19 New Fantasy And Science Fiction Books You've Got To Read

Ring in the new year by getting these 19 fantastic, adventure-filled fantasy and science fiction novels.

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Song of Silver, Flame Like Night by Amélie Wen Zhao (Delacorte Press; Jan. 3)

Zhao presents a rich fantasy world of high stakes and adventure in this YA novel based on Chinese mythology and the xianxia genre. After witnessing her mother’s murder as a child, Lan escaped and was rescued by an elderly shopkeeper, who found her a home in Madam Meng’s Teahouse, where she works as a song girl. Years later, she’s confronted by her past and magical inheritance when her shopkeeper friend dies, and a man assaults her. With soldiers on her heels, eager to capture the magic her mother gifted her at her death, Lan flees the city with Zen, an undercover magical practitioner who is just as haunted by his past as Lan. In the last few years, several fantasy novels steeped in Chinese mythology, history, and the xianxia and wuxia genres have been published, such as Daughter of the Moon Goddess, She Who Became the Sun, and The Empress of Salt and Fortune. Song of Silver, Flame Like Night is an enthralling addition to this growing and much-welcome trend. The audiobook narrated by Annie Q is an engaging listen.

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The Stolen Heir by Holly Black (Little, Brown Books for Young Readers; Jan. 3)

Elfhame fans prepare yourself: Black returns to the Elfhame world in this all-consuming first book in a new YA fantasy duology starring characters from the previous trilogy. Eight years after the Battle of the Serpent, Suren — child queen of the Court of Teeth and granted power over her mother by Jude — hides in the human world, spying on her former human family and saving mortals from fae bargains. She is deeply lonely, longing for the life she had before her mother reclaimed her, yet unwilling to reveal herself to the human family that rejected her. Then Prince Oak, heir to Elfhame and Suren’s former betrothed, rides out of the darkness with his soldiers and forcibly takes her. Oak needs Suren’s help to defeat her mother, who has reclaimed the Ice Needle Citadel and discovered a magical object that allows her to build an army of twigs and ice. Oak isn’t the carefree, kind boy Suren remembers; instead, he wears a charming, manipulative mask, and Suren knows she must constantly be on guard in case she becomes as bewitched as the poor mortals she helps. Full of dark magic, angsty feelings, and complicated characters, this book is everything I wanted from an Elfhame spinoff.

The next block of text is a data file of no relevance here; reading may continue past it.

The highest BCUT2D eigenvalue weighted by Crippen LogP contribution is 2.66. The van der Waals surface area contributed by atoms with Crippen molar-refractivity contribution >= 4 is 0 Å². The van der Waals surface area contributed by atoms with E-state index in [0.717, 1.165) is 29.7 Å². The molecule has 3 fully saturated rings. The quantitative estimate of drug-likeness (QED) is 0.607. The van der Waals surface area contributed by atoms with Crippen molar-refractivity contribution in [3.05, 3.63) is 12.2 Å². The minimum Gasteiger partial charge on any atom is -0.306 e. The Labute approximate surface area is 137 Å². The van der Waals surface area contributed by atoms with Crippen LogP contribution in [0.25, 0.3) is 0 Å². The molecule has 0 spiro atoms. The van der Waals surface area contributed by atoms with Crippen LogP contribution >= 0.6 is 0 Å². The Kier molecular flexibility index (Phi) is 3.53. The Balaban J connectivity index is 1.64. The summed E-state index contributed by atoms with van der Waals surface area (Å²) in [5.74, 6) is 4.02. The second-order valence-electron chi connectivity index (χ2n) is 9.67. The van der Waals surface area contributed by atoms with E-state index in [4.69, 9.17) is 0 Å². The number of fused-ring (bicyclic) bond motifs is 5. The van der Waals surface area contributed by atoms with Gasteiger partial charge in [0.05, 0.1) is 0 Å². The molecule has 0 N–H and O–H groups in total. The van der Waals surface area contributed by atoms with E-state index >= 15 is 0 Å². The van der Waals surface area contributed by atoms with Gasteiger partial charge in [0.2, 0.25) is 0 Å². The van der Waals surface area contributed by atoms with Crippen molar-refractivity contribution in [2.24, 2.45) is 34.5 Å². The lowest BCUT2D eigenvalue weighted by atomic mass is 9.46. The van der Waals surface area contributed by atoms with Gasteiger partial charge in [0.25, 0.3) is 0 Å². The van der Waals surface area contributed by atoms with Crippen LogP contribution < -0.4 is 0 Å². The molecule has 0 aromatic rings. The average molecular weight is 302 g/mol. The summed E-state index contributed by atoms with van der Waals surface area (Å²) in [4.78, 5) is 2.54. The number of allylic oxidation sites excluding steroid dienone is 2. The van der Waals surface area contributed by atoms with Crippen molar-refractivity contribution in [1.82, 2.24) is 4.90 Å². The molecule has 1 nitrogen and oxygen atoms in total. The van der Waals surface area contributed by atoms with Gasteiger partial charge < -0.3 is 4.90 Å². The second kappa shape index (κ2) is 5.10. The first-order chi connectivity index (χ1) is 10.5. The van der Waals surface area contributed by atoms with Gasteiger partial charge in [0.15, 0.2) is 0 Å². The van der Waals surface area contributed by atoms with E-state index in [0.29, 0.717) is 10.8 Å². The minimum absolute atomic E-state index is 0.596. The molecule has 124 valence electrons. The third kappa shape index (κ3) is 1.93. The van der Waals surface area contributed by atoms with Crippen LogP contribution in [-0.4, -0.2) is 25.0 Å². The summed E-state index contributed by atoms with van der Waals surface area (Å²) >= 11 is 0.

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Emily Wilde's Encyclopaedia of Faeries by Heather Fawcett (Del Rey; Jan. 10)

This utterly delightful historical fantasy is the perfect book to get cozy with this winter. No one understands faeries better than Cambridge professor Emily Wilde, as she frequently records in her diary, except for her rival and fellow Cambridge professor Wendell Bambleby, and that fact alone infuriates her. Where Emily is constantly disgruntled, ill-liked by everyone, and avoids social niceties like the plague, Wendell is charming, loved by everyone, and masters every social situation as easily as breathing. She hates him, yet he can’t seem to take the hint. Emily has nearly completed her work on a grand encyclopedia of faeries. She has one more location to investigate, the remote, snow-laden village of Hrafnsvik, where people report dark stories of the fae, yet no fae academic has studied them. She’s ensconced herself with her massive dog in a derelict cabin to learn more about the fae when, lo and behold, Wendell arrives, charming the villagers where she had failed, and pointing out all of Emily’s faults. However, it is Emily who first meets and bargains with the fae in Hrafnsvik. The curmudgeon meets the cheerful charmer is my favorite romantic vibe, and I just love everything about this one, from the character dynamics to the world building.

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Hell Bent by Leigh Bardugo (Flatiron Books; Jan. 10)

The second book in Bardugo’s dark academia adult fantasy is as addictive as the first. Now a sophomore at Yale, Alex has taken over her mentor Darlington’s position as Virgil in Yale’s Lethe House, which oversees the magical rituals held by the campus’s many secret societies. Alex is determined to save Darlington, but doing so will require a trip into Hell and, even more perilously, back. Lethe House forbids Alex to attempt a rescue, so she secretly assembles a team and begins researching the path into and out of Hell. Her own past secrets as a former drug dealer start haunting her when her former supplier shows up demanding favors. Then faculty members begin dying in mysterious ways, and Alex knows it must be part of something sinister. With a propulsive plot and clever, complex characters, readers of the first book will not be disappointed.

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The Daughters of Izdihar by Hadeer Elsbai (Harper Voyager; Jan. 10)